One out of every three 11-year-olds in England has failed to reach the expected levels in all three core subjects of reading, writing and maths.
The Year 6 national curriculum tests, often known as Sats, were taken earlier this term across England.
Changes to the national curriculum in 2016 resulted in the tests becoming more rigorous.
Unions said test-driven primary assessments were damaging children’s mental health and wellbeing.
The proportion of pupils reaching the expected level was
- 65% in reading, writing and maths combined, up from 64% in 2018
- 78% grammar, spelling and punctuation, unchanged from 2018
- 79% in maths, up from 75%
- 73% in reading, down from 75%
- 78% in writing – unchanged
School Standards Minister Nick Gibb said: “These results show the majority of pupils are leaving primary school ready to deal with the challenges of secondary school.
“The pupils who performed well in these tests will have demonstrated sophisticated grammatical skills like using the subjunctive, the ability to divide fractions and mastery of complex spellings.
“It’s testament to the hard work and dedication of teachers that we have seen results rising over time despite the bar of expectation having been raised.”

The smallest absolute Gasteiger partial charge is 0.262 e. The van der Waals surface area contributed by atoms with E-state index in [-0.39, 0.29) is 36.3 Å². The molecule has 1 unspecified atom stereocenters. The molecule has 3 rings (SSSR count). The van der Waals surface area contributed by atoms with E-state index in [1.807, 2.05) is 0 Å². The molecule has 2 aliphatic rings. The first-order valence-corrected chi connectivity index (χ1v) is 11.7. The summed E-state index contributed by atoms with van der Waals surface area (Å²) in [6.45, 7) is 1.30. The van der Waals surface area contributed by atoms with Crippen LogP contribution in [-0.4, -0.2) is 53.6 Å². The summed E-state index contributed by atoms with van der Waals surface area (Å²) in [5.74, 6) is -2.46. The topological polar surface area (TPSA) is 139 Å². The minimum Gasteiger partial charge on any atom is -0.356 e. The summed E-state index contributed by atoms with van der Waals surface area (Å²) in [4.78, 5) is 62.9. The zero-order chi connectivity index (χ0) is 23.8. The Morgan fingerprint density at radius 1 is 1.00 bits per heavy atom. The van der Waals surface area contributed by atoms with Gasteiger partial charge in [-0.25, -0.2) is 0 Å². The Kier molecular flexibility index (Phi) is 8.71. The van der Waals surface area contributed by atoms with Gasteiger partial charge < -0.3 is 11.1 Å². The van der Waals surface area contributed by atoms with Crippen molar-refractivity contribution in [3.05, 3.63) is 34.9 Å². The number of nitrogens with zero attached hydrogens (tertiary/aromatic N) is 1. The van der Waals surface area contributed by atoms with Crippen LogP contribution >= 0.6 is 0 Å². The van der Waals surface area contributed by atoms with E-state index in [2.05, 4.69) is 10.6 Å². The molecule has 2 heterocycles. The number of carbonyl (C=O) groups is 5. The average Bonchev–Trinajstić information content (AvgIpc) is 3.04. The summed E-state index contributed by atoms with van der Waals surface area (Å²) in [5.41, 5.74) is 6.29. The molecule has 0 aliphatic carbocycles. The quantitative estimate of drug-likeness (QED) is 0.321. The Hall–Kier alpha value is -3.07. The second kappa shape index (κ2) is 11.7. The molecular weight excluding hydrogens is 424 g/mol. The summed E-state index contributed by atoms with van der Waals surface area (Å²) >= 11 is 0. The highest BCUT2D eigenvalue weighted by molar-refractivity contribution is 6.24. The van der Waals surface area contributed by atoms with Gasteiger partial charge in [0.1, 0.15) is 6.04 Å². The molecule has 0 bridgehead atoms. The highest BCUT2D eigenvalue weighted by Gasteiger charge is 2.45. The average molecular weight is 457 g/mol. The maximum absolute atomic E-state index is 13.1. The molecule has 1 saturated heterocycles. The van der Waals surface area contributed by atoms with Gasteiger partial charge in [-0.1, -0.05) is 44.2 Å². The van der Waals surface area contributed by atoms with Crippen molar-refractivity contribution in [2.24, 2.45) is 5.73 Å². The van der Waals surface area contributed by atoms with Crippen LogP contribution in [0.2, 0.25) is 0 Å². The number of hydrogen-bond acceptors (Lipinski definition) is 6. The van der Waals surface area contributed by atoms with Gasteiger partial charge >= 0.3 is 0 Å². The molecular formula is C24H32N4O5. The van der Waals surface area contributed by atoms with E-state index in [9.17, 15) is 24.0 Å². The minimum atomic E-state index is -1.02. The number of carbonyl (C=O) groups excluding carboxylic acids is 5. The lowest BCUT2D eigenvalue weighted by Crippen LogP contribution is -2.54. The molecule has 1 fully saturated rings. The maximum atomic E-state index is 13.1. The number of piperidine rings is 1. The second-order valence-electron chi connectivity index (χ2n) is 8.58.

‘Intensifies the stress’
Kevin Courtney, joint general secretary of the National Education Union, said: “Over a third of 11-year-olds will arrive in their new secondary school in September knowing that they have been labelled as ‘below the expected standard’.
“This demoralising outcome is the result of policy-makers’ delusion that to measure the performance of our primary school system it is necessary to test each individual pupil.
“Test-driven primary assessment is damaging children’s mental health and wellbeing.
“It intensifies the stress on teachers.
“Preparing children for Sats squeezes out other parts of the curriculum.”
Nick Brook, deputy general secretary of school leaders’ union NAHT, said the results did not reflect “the full picture of the child’s strengths, their talents, or indeed their progress during primary school”.
“Sats results and league tables provide nothing more than a snapshot of how children performed on a particular day, in a few short tests, in a limited number of subjects.
“We should therefore avoid celebrating too loudly or berating too strongly schools that rise or fall in their league table position as a result.
“NAHT has long campaigned for less national testing overall in primary schools.
“In reality, Sats tell teachers and parents little that they don’t already know about their child or school but have the negative unintended consequences of distracting from teaching and learning and narrowing the focus of the curriculum.”
Tiffnie Harris, primary specialist at the Association of School and College Leaders, said the results showed schools were “doing an exceptional job despite the funding pressures”.
“The government cannot continue to take educational standards for granted however and must improve the level of funding as a matter of urgency,” she added.
In April, Labour leader Jeremy Corbyn said the party would scrap formal tests in primary schools in England if it came into power.